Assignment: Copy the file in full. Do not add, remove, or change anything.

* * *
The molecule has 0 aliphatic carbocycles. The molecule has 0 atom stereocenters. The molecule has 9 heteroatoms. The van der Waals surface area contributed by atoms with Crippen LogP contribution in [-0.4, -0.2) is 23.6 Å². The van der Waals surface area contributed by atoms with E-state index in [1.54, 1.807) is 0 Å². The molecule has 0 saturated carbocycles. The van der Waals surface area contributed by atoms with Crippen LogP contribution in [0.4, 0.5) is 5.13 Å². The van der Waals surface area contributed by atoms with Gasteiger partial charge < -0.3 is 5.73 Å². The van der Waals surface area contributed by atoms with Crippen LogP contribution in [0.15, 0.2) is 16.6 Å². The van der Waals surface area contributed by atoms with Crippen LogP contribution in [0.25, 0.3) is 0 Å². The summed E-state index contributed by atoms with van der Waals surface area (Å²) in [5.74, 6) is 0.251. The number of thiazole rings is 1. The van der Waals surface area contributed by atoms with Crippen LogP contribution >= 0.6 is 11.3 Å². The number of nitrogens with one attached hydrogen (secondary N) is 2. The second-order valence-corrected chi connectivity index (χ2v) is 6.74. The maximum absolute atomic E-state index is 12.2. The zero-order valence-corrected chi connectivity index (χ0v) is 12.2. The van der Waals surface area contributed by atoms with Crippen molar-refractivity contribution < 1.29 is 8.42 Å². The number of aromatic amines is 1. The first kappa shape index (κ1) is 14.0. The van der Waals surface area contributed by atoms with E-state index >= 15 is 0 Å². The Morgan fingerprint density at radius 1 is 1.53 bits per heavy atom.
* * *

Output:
The molecule has 0 aliphatic carbocycles. The molecule has 0 atom stereocenters. The molecule has 9 heteroatoms. The van der Waals surface area contributed by atoms with Crippen LogP contribution in [-0.4, -0.2) is 23.6 Å². The van der Waals surface area contributed by atoms with E-state index in [1.54, 1.807) is 0 Å². The molecule has 0 saturated carbocycles. The van der Waals surface area contributed by atoms with Crippen LogP contribution in [0.4, 0.5) is 5.13 Å². The van der Waals surface area contributed by atoms with Gasteiger partial charge < -0.3 is 5.73 Å². The van der Waals surface area contributed by atoms with Crippen LogP contribution in [0.15, 0.2) is 16.6 Å². The van der Waals surface area contributed by atoms with Crippen LogP contribution in [0.25, 0.3) is 0 Å². The summed E-state index contributed by atoms with van der Waals surface area (Å²) in [5.74, 6) is 0.251. The number of thiazole rings is 1. The van der Waals surface area contributed by atoms with Crippen LogP contribution >= 0.6 is 11.3 Å². The number of nitrogens with one attached hydrogen (secondary N) is 2. The second-order valence-corrected chi connectivity index (χ2v) is 6.74. The maximum absolute atomic E-state index is 12.2. The zero-order valence-corrected chi connectivity index (χ0v) is 12.2. The van der Waals surface area contributed by atoms with Crippen molar-refractivity contribution < 1.29 is 8.42 Å². The number of aromatic amines is 1. The first kappa shape index (κ1) is 14.0. The van der Waals surface area contributed by atoms with E-state index >= 15 is 0 Å². The Morgan fingerprint density at radius 1 is 1.53 bits per heavy atom.